When asking a question, in addition to the answer itself, we also want to know how likely the answer is to be correct. We would think it is ridiculous to trust all answers without considering how knowledgeable and confident each source is. That's the problem with many AI-based models today where all models appear equivalently confident in their predictions. When the models are not aware of what they do or do not know, there is no way for us to tell which one we should trust.
"Uncertainty" can be a scary word. Especially when it's used around automation. However, the information that uncertainty provides is crucial in order to make AI safer. Lack of uncertainty quantification exposes users of these models to overconfident prediction. Being able to quantify uncertainty means a model can communicate how credible it estimates its prediction to be. For example, if a model learns the growth rate of pineapples in Indonesia and then asks how it would grow on in Denmark, the model should be extremely uncertain about its answer given that it has no data on a pineapple growing in any similar weather conditions.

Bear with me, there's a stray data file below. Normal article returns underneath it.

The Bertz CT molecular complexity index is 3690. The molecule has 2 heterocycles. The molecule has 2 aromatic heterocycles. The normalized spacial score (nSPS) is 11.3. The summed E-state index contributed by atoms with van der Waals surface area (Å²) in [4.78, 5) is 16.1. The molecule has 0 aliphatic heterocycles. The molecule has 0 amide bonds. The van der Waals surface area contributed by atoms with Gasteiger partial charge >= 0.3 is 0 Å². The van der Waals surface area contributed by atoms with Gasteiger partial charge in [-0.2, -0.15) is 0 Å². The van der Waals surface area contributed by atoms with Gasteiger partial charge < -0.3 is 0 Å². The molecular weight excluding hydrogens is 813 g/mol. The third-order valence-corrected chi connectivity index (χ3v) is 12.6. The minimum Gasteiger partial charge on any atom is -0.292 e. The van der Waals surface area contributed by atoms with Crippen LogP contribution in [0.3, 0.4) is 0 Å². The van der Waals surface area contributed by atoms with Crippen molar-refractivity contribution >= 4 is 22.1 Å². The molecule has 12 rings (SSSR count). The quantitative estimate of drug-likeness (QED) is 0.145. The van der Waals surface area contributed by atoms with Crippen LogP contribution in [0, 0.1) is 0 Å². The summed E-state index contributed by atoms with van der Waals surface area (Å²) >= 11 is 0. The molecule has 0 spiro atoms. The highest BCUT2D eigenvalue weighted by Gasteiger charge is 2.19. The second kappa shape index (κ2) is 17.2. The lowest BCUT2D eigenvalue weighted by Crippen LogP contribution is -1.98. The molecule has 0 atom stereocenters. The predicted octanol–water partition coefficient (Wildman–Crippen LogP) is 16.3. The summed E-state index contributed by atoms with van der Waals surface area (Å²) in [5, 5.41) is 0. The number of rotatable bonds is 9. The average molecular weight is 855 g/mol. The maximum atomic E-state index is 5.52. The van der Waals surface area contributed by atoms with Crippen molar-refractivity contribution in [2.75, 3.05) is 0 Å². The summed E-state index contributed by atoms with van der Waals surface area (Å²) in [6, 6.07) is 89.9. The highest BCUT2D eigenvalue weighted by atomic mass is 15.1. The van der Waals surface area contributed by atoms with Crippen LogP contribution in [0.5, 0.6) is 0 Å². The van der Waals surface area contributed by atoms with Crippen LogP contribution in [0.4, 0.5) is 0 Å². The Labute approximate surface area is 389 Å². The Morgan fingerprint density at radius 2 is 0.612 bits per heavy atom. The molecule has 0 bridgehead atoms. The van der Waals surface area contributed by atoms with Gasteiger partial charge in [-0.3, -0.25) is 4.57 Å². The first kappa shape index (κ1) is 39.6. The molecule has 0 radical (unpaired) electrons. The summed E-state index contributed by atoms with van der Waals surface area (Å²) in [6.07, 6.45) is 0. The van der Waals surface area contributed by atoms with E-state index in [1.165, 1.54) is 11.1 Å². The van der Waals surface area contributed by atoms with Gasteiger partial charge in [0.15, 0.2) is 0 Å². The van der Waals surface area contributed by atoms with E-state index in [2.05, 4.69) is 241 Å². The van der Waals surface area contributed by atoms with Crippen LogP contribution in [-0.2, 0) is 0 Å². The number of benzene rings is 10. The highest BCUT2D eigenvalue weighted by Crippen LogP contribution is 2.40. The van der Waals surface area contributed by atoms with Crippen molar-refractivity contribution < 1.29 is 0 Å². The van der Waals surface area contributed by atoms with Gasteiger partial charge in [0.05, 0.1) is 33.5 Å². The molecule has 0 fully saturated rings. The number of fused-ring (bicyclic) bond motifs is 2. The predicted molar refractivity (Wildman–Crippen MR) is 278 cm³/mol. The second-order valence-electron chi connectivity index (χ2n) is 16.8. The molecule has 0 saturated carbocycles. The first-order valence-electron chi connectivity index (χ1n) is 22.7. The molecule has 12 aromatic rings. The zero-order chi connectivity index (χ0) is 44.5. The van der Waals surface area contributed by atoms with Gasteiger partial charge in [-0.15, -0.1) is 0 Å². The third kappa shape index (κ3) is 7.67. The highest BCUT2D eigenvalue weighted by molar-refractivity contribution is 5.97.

For a more detailed (and mathematical) description of the uncertainty problem, see this article
by Yarin Gal.